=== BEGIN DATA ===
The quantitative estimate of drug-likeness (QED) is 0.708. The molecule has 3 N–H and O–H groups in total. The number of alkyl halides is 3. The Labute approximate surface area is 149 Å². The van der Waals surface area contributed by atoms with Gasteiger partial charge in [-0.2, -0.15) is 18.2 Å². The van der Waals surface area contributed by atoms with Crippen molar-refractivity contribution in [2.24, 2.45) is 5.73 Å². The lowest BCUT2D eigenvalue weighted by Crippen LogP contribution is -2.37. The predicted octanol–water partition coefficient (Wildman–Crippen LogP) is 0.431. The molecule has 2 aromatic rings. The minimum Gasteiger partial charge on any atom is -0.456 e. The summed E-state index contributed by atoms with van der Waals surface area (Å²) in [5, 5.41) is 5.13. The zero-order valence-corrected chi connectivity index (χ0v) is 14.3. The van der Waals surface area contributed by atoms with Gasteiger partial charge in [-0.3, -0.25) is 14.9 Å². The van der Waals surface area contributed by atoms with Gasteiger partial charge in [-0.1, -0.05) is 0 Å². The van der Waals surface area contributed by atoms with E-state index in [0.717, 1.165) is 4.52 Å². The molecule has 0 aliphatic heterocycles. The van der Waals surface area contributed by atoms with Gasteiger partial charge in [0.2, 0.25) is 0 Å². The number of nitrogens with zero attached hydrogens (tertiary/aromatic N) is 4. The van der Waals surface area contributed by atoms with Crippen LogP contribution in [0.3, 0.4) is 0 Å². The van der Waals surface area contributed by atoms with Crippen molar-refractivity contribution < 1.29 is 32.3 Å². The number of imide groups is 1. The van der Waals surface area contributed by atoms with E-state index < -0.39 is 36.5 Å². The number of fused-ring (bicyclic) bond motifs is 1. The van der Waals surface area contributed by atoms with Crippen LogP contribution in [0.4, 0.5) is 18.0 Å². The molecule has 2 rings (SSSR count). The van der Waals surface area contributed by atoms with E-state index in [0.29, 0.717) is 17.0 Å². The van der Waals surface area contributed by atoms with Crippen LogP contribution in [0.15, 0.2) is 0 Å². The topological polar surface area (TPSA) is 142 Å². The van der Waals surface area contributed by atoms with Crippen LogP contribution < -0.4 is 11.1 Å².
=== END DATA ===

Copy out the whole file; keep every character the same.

The quantitative estimate of drug-likeness (QED) is 0.708. The molecule has 3 N–H and O–H groups in total. The number of alkyl halides is 3. The Labute approximate surface area is 149 Å². The van der Waals surface area contributed by atoms with Gasteiger partial charge in [-0.2, -0.15) is 18.2 Å². The van der Waals surface area contributed by atoms with Crippen molar-refractivity contribution in [2.24, 2.45) is 5.73 Å². The lowest BCUT2D eigenvalue weighted by Crippen LogP contribution is -2.37. The predicted octanol–water partition coefficient (Wildman–Crippen LogP) is 0.431. The molecule has 2 aromatic rings. The minimum Gasteiger partial charge on any atom is -0.456 e. The summed E-state index contributed by atoms with van der Waals surface area (Å²) in [5, 5.41) is 5.13. The zero-order valence-corrected chi connectivity index (χ0v) is 14.3. The van der Waals surface area contributed by atoms with Gasteiger partial charge in [-0.3, -0.25) is 14.9 Å². The van der Waals surface area contributed by atoms with Gasteiger partial charge in [-0.1, -0.05) is 0 Å². The van der Waals surface area contributed by atoms with E-state index in [0.717, 1.165) is 4.52 Å². The molecule has 0 aliphatic heterocycles. The van der Waals surface area contributed by atoms with Gasteiger partial charge in [0.2, 0.25) is 0 Å². The number of nitrogens with zero attached hydrogens (tertiary/aromatic N) is 4. The van der Waals surface area contributed by atoms with Crippen LogP contribution in [0.3, 0.4) is 0 Å². The van der Waals surface area contributed by atoms with Crippen molar-refractivity contribution < 1.29 is 32.3 Å². The number of imide groups is 1. The van der Waals surface area contributed by atoms with E-state index < -0.39 is 36.5 Å². The number of fused-ring (bicyclic) bond motifs is 1. The van der Waals surface area contributed by atoms with Crippen LogP contribution in [0.4, 0.5) is 18.0 Å². The molecule has 2 rings (SSSR count). The van der Waals surface area contributed by atoms with E-state index in [0.29, 0.717) is 17.0 Å². The van der Waals surface area contributed by atoms with Crippen LogP contribution in [0.15, 0.2) is 0 Å². The topological polar surface area (TPSA) is 142 Å². The van der Waals surface area contributed by atoms with Crippen LogP contribution < -0.4 is 11.1 Å².